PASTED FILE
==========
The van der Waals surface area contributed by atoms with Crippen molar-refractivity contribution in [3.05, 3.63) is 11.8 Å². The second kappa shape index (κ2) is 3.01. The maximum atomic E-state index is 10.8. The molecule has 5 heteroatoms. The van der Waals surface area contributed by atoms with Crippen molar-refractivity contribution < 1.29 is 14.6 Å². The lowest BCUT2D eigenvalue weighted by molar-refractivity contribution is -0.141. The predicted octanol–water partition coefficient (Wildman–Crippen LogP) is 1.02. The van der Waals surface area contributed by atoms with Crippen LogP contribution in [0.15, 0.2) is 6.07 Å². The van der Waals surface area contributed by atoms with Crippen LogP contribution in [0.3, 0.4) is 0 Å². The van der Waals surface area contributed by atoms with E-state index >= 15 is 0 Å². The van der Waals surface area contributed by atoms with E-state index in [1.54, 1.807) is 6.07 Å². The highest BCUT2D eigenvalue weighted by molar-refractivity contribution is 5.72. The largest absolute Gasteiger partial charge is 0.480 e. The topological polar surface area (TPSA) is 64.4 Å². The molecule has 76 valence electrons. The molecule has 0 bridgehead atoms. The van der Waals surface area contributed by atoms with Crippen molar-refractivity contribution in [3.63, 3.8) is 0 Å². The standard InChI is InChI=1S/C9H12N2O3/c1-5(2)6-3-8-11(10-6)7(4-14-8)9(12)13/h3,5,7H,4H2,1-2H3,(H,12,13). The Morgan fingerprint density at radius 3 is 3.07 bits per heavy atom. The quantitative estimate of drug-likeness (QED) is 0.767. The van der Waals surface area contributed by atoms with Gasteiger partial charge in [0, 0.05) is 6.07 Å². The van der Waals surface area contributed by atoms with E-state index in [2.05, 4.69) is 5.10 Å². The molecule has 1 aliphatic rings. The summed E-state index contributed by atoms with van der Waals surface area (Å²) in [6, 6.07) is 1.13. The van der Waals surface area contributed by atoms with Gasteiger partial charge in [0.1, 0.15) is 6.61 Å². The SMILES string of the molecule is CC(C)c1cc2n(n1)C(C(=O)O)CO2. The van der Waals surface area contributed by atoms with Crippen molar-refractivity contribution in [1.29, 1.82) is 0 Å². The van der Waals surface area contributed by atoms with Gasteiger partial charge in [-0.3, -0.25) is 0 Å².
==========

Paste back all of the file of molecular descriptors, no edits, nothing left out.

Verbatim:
The van der Waals surface area contributed by atoms with Crippen molar-refractivity contribution in [3.05, 3.63) is 11.8 Å². The second kappa shape index (κ2) is 3.01. The maximum atomic E-state index is 10.8. The molecule has 5 heteroatoms. The van der Waals surface area contributed by atoms with Crippen molar-refractivity contribution < 1.29 is 14.6 Å². The lowest BCUT2D eigenvalue weighted by molar-refractivity contribution is -0.141. The predicted octanol–water partition coefficient (Wildman–Crippen LogP) is 1.02. The van der Waals surface area contributed by atoms with Crippen LogP contribution in [0.15, 0.2) is 6.07 Å². The van der Waals surface area contributed by atoms with Crippen LogP contribution in [0.3, 0.4) is 0 Å². The van der Waals surface area contributed by atoms with E-state index >= 15 is 0 Å². The van der Waals surface area contributed by atoms with E-state index in [1.54, 1.807) is 6.07 Å². The highest BCUT2D eigenvalue weighted by molar-refractivity contribution is 5.72. The largest absolute Gasteiger partial charge is 0.480 e. The topological polar surface area (TPSA) is 64.4 Å². The molecule has 76 valence electrons. The molecule has 0 bridgehead atoms. The van der Waals surface area contributed by atoms with Crippen molar-refractivity contribution in [3.63, 3.8) is 0 Å². The standard InChI is InChI=1S/C9H12N2O3/c1-5(2)6-3-8-11(10-6)7(4-14-8)9(12)13/h3,5,7H,4H2,1-2H3,(H,12,13). The Morgan fingerprint density at radius 3 is 3.07 bits per heavy atom. The quantitative estimate of drug-likeness (QED) is 0.767. The van der Waals surface area contributed by atoms with Gasteiger partial charge in [0, 0.05) is 6.07 Å². The van der Waals surface area contributed by atoms with E-state index in [2.05, 4.69) is 5.10 Å². The molecule has 1 aliphatic rings. The summed E-state index contributed by atoms with van der Waals surface area (Å²) in [6, 6.07) is 1.13. The van der Waals surface area contributed by atoms with Gasteiger partial charge in [0.1, 0.15) is 6.61 Å². The SMILES string of the molecule is CC(C)c1cc2n(n1)C(C(=O)O)CO2. The van der Waals surface area contributed by atoms with Crippen molar-refractivity contribution in [1.29, 1.82) is 0 Å². The van der Waals surface area contributed by atoms with Gasteiger partial charge in [-0.3, -0.25) is 0 Å².